Greenberg said studies have found polarization is more intense and more driven by conservatives, but he said liberals are following a similar course. He noted how many on the left objected to moderate Republicans such as former Ohio Gov. John Kasich speaking at the Democratic convention, even though he supported Biden.
The charges leveled by each party differ in nature — and in their basis in reality. But they each show how many Americans see this election as an existential fight, and raise questions about how the country will move forward once the winner emerges.
Democrats point to undisputed instances in which Trump has run wild over the normal boundaries and checks on a president, used law enforcement as a political tool to hound his enemies while urging leniency for his friends, inflamed racial tensions for political gain, and catered to authoritarians. (In Pennsylvania, he touted his friendly relationship with Turkish strongman Recep Tayyip Erdogan.) He has tried to shred independent oversight, including nonpartisan government watchdogs, law enforcement, and the news media.
They warn against accepting his daily stream of lies, and point to the president’s erratic handling of a pandemic that has killed more than 170,000 Americans, ravaged the economy, and brought much of life to a halt.
Most recently, Trump has fueled doubts about the legitimacy of the vote itself and suggested he would accept only one outcome, repeating in Old Forge, “The only way they’re going to win is by a rigged election.”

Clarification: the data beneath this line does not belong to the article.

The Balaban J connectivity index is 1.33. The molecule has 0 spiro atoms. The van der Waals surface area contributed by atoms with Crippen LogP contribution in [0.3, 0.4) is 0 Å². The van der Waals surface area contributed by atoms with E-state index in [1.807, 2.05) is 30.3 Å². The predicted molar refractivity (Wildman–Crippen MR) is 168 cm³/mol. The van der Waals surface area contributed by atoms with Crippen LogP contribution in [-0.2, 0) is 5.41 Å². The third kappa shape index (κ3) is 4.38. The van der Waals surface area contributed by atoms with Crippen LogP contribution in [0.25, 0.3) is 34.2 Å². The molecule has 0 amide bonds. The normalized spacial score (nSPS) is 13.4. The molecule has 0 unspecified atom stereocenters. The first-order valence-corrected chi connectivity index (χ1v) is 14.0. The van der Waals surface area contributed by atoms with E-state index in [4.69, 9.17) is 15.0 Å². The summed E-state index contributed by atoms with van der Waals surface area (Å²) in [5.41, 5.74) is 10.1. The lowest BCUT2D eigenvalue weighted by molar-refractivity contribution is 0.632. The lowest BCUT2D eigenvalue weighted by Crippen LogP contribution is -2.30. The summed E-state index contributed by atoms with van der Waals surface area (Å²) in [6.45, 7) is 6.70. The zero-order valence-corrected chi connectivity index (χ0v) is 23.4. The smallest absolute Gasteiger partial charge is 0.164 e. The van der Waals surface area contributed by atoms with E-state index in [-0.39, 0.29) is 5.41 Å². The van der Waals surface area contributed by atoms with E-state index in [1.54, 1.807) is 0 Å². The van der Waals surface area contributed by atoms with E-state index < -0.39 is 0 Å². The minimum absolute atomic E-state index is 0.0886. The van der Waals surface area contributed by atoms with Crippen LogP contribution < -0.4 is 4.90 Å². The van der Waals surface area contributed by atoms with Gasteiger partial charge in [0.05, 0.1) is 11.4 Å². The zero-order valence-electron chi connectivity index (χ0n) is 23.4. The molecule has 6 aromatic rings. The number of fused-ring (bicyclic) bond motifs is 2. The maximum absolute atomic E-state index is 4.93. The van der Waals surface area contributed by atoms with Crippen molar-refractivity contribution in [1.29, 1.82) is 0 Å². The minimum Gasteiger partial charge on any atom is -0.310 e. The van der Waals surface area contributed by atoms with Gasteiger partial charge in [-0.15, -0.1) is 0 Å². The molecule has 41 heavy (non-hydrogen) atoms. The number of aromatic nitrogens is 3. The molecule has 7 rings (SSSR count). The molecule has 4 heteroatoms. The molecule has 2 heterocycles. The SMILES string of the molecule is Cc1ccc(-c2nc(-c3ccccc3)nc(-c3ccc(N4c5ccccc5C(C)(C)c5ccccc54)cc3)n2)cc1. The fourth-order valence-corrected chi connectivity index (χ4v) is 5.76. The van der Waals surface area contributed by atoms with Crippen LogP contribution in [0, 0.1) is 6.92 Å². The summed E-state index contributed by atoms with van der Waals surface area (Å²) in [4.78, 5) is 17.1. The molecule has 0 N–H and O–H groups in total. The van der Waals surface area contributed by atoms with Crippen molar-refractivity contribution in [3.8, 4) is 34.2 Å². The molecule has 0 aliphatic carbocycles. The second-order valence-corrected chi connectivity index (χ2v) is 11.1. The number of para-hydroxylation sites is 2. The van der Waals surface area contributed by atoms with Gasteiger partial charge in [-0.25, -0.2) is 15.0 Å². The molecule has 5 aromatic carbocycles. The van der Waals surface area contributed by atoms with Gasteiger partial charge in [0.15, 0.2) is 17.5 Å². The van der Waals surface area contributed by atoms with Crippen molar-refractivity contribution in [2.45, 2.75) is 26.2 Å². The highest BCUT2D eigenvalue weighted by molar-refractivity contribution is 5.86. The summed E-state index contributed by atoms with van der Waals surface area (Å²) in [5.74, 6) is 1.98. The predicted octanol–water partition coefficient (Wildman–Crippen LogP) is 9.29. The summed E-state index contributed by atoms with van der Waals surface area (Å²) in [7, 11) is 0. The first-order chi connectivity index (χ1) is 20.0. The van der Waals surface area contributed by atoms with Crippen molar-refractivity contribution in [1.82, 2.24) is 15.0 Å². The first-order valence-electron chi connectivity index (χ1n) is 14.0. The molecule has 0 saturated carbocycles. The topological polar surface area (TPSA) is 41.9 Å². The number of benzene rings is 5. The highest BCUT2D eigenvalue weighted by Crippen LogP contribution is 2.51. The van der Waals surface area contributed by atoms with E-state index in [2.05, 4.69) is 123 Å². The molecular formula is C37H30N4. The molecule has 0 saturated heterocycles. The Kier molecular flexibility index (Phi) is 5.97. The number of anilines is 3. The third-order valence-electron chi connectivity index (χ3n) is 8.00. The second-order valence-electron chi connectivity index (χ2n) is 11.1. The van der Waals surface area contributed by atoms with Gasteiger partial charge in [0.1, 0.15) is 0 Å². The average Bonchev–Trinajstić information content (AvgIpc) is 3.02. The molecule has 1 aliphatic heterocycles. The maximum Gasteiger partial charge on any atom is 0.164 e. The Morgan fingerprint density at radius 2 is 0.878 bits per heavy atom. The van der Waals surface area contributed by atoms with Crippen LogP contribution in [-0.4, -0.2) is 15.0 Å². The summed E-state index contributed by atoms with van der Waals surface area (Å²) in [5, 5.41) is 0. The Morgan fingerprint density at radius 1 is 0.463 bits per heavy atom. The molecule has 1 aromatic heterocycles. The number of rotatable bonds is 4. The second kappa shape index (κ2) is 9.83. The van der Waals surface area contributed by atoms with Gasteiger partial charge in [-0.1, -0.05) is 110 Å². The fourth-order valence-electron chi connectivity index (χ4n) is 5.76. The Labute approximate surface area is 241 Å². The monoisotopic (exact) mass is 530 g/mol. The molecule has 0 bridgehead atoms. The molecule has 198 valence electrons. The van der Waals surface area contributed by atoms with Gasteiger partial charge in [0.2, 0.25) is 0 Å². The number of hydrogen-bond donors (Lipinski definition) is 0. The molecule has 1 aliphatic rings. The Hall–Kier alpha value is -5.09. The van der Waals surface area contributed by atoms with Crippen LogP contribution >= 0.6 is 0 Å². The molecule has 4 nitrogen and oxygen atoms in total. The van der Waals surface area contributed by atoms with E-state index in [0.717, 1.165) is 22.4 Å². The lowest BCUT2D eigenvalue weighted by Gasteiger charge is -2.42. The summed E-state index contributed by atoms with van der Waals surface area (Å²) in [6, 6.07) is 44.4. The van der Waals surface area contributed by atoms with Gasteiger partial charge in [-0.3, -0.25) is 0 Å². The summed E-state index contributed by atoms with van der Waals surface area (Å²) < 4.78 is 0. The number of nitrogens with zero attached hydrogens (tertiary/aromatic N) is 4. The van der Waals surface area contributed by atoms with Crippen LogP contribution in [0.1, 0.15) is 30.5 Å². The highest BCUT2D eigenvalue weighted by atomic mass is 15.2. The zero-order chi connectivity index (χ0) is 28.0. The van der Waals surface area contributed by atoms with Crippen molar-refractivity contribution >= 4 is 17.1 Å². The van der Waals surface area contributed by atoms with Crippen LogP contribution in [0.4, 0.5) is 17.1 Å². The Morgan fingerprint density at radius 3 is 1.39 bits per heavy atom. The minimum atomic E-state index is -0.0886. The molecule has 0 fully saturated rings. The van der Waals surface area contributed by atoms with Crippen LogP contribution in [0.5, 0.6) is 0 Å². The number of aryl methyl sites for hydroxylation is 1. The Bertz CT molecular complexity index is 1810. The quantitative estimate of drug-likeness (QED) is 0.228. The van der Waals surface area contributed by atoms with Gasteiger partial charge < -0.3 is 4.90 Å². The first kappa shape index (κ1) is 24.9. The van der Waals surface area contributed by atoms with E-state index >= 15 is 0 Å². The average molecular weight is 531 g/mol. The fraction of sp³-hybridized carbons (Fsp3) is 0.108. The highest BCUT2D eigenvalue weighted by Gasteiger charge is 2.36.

That was just a day after Obama had said, “This administration has shown it will tear our democracy down if that’s what it takes to win.”
Much of the four-day Democratic convention centered on simply arguing that Biden is a kind and decent person who cares for other people — a perhaps unremarkable trait that Democrats clearly saw as a stark contrast to the sitting president.
Amid the dire warnings, Biden concluded the event with a call for hope.
“The current president has cloaked America in darkness for much too long. Too much anger, too much fear, too much division,” Biden said, never mentioning Trump by name. “Here and now, I give you my word: If you entrust me with the presidency, I will draw on the best of us, not the worst. I’ll be an ally of the light, not the darkness.”
Trump, by contrast, cast himself as a shield for his supporters against dangerous enemies who would take their guns, their jobs, and their right to hold contrary opinions, and bring crime to their towns. Many of his accusations — including on guns and fracking — were exaggerations, distortions, or flat-out untrue. Almost all played on fear or antipathy, and a promise to fight back.
“They want to cancel you,” Trump warned. “Totally cancel you. Take your job, turn your family against you for speaking your mind, while they indoctrinate your children with twisted, twisted, world views that nobody ever thought possible.”
He later added, “Joe Biden is the candidate of these privileged liberal hypocrites who hold you and your values in disdain. But you can send them all a thundering message on Election Day by voting for Trump-Pence.”
Despite speaking for about an hour, there was only passing mention of his plans for a second term, other than a general promise to revive the economy and a fact-free statement that the country is now in the “hopefully closing moments of the pandemic.” Otherwise, he barely mentioned the virus upending American life.
Trump gets his turn in the spotlight Monday with the start of the Republican National Convention. If his Pennsylvania speech is any indicator, there won’t suddenly be a detailed vision for a brighter America.
Instead, there will be more warnings of enemies snarling at the gate and a country on the brink — even as he leads it.